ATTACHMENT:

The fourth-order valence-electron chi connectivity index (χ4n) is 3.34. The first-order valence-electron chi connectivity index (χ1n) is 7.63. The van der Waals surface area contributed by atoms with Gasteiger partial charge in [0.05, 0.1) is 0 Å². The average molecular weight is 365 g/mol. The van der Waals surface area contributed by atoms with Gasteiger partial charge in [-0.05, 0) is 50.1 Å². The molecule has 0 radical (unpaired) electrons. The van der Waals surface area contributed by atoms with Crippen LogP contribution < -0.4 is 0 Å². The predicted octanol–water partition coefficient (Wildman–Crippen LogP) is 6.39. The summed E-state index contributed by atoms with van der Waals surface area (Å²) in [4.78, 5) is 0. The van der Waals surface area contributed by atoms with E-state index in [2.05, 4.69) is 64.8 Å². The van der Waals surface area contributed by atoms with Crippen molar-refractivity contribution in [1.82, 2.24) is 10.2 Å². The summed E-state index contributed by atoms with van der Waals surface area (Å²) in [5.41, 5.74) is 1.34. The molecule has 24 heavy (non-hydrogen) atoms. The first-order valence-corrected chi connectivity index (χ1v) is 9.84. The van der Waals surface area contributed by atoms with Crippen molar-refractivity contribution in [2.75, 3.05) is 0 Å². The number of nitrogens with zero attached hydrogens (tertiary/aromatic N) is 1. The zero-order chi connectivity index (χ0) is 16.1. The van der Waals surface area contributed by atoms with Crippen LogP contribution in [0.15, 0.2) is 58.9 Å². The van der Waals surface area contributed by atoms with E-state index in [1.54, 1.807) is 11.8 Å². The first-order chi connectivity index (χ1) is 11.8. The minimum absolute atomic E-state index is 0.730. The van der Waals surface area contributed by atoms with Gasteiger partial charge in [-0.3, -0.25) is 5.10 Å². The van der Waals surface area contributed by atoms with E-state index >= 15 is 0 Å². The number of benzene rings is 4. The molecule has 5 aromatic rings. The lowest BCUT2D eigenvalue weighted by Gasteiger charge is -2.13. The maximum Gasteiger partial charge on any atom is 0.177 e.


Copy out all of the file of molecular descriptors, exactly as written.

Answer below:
The fourth-order valence-electron chi connectivity index (χ4n) is 3.34. The first-order valence-electron chi connectivity index (χ1n) is 7.63. The van der Waals surface area contributed by atoms with Gasteiger partial charge in [0.05, 0.1) is 0 Å². The average molecular weight is 365 g/mol. The van der Waals surface area contributed by atoms with Gasteiger partial charge in [-0.05, 0) is 50.1 Å². The molecule has 0 radical (unpaired) electrons. The van der Waals surface area contributed by atoms with Crippen LogP contribution < -0.4 is 0 Å². The predicted octanol–water partition coefficient (Wildman–Crippen LogP) is 6.39. The summed E-state index contributed by atoms with van der Waals surface area (Å²) in [4.78, 5) is 0. The van der Waals surface area contributed by atoms with E-state index in [2.05, 4.69) is 64.8 Å². The van der Waals surface area contributed by atoms with Crippen molar-refractivity contribution in [1.82, 2.24) is 10.2 Å². The summed E-state index contributed by atoms with van der Waals surface area (Å²) in [5.41, 5.74) is 1.34. The molecule has 24 heavy (non-hydrogen) atoms. The first-order valence-corrected chi connectivity index (χ1v) is 9.84. The van der Waals surface area contributed by atoms with Crippen molar-refractivity contribution in [2.75, 3.05) is 0 Å². The number of nitrogens with zero attached hydrogens (tertiary/aromatic N) is 1. The zero-order chi connectivity index (χ0) is 16.1. The van der Waals surface area contributed by atoms with Crippen LogP contribution in [0.15, 0.2) is 58.9 Å². The van der Waals surface area contributed by atoms with E-state index in [1.54, 1.807) is 11.8 Å². The first-order chi connectivity index (χ1) is 11.8. The minimum absolute atomic E-state index is 0.730. The van der Waals surface area contributed by atoms with Gasteiger partial charge in [-0.3, -0.25) is 5.10 Å². The van der Waals surface area contributed by atoms with E-state index >= 15 is 0 Å². The number of benzene rings is 4. The molecule has 5 aromatic rings. The lowest BCUT2D eigenvalue weighted by Gasteiger charge is -2.13. The maximum Gasteiger partial charge on any atom is 0.177 e.